With such discourse, and the intervening topics of business, the time passed until dinner, Macwheeble meanwhile promising to devise some mode of introducing Edward at the Duchran, where Rose at present resided, without risk of danger or suspicion; which seemed no very easy task, since the laird was a very zealous friend to government. The poultry-yard had been laid under requisition, and cockyleeky and Scotch collops soon reeked in the Bailie’s little parlour. The landlord’s cork-screw was just introduced into the muzzle of a pint bottle of claret (cribbed possibly from the cellars of Tully-Veolan), when the sight of the grey pony passing the window at full trot induced the Bailie, but with due precaution, to place it aside for the moment. Enter Jock Scriever with a packet for Mr. Stanley; it is Colonel Talbot’s seal, and Edward’s ringers tremble as he undoes it. Two official papers, folded, signed, and sealed in all formality, drop out. They were hastily picked up by the Bailie, who had a natural respect for everything resembling a deed, and, glancing slily on their titles, his eyes, or rather spectacles, are greeted with ‘Protection by his Royal Highness to the person of Cosmo Comyne Bradwardine, Esq., of that ilk, commonly called Baron of Bradwardine, forfeited for his accession to the late rebellion.’ The other proves to be a protection of the same tenor in favour of Edward Waverley, Esq. Colonel Talbot’s letter was in these words:—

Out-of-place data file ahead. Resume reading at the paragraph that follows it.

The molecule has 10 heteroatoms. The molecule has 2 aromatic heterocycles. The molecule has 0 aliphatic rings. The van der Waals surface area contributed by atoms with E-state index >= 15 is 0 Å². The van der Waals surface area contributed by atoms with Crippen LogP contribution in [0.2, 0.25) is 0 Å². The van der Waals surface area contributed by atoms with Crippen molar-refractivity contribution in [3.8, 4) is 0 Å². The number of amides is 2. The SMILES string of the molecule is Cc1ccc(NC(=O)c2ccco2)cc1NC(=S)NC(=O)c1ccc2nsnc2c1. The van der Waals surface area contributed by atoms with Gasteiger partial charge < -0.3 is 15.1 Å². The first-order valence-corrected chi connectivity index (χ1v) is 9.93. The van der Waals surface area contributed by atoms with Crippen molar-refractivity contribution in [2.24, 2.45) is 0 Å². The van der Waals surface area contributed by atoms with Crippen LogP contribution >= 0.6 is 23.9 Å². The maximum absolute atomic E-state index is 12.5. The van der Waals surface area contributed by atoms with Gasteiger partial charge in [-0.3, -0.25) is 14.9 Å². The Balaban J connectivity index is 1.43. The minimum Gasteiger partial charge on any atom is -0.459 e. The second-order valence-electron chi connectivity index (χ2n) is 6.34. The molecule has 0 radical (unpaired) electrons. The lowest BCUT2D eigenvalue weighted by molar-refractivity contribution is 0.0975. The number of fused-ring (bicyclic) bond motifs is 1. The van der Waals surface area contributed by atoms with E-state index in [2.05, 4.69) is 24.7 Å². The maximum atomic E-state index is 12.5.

‘My DEAR EDWARD,